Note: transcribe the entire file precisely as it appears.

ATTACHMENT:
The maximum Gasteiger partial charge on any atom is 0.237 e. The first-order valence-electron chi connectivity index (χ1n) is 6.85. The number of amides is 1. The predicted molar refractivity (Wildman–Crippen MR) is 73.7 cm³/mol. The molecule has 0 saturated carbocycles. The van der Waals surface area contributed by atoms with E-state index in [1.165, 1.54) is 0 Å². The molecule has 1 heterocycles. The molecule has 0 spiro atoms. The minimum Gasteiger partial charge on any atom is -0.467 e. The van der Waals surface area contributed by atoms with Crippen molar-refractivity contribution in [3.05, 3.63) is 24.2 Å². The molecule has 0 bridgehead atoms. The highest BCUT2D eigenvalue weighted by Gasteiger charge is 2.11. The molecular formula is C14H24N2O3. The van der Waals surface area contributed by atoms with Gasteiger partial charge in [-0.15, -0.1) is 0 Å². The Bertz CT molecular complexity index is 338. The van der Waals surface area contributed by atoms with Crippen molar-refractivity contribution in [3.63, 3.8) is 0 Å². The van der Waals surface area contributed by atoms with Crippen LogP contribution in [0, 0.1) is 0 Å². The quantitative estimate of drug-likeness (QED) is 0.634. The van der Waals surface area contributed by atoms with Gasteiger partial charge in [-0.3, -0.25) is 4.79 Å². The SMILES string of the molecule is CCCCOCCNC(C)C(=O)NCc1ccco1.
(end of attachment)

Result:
The maximum Gasteiger partial charge on any atom is 0.237 e. The first-order valence-electron chi connectivity index (χ1n) is 6.85. The number of amides is 1. The predicted molar refractivity (Wildman–Crippen MR) is 73.7 cm³/mol. The molecule has 0 saturated carbocycles. The van der Waals surface area contributed by atoms with E-state index in [1.165, 1.54) is 0 Å². The molecule has 1 heterocycles. The molecule has 0 spiro atoms. The minimum Gasteiger partial charge on any atom is -0.467 e. The van der Waals surface area contributed by atoms with Crippen molar-refractivity contribution in [3.05, 3.63) is 24.2 Å². The molecule has 0 bridgehead atoms. The highest BCUT2D eigenvalue weighted by Gasteiger charge is 2.11. The molecular formula is C14H24N2O3. The van der Waals surface area contributed by atoms with Gasteiger partial charge in [-0.15, -0.1) is 0 Å². The Bertz CT molecular complexity index is 338. The van der Waals surface area contributed by atoms with Crippen molar-refractivity contribution in [3.63, 3.8) is 0 Å². The van der Waals surface area contributed by atoms with Crippen LogP contribution in [0, 0.1) is 0 Å². The quantitative estimate of drug-likeness (QED) is 0.634. The van der Waals surface area contributed by atoms with Gasteiger partial charge in [-0.3, -0.25) is 4.79 Å². The SMILES string of the molecule is CCCCOCCNC(C)C(=O)NCc1ccco1.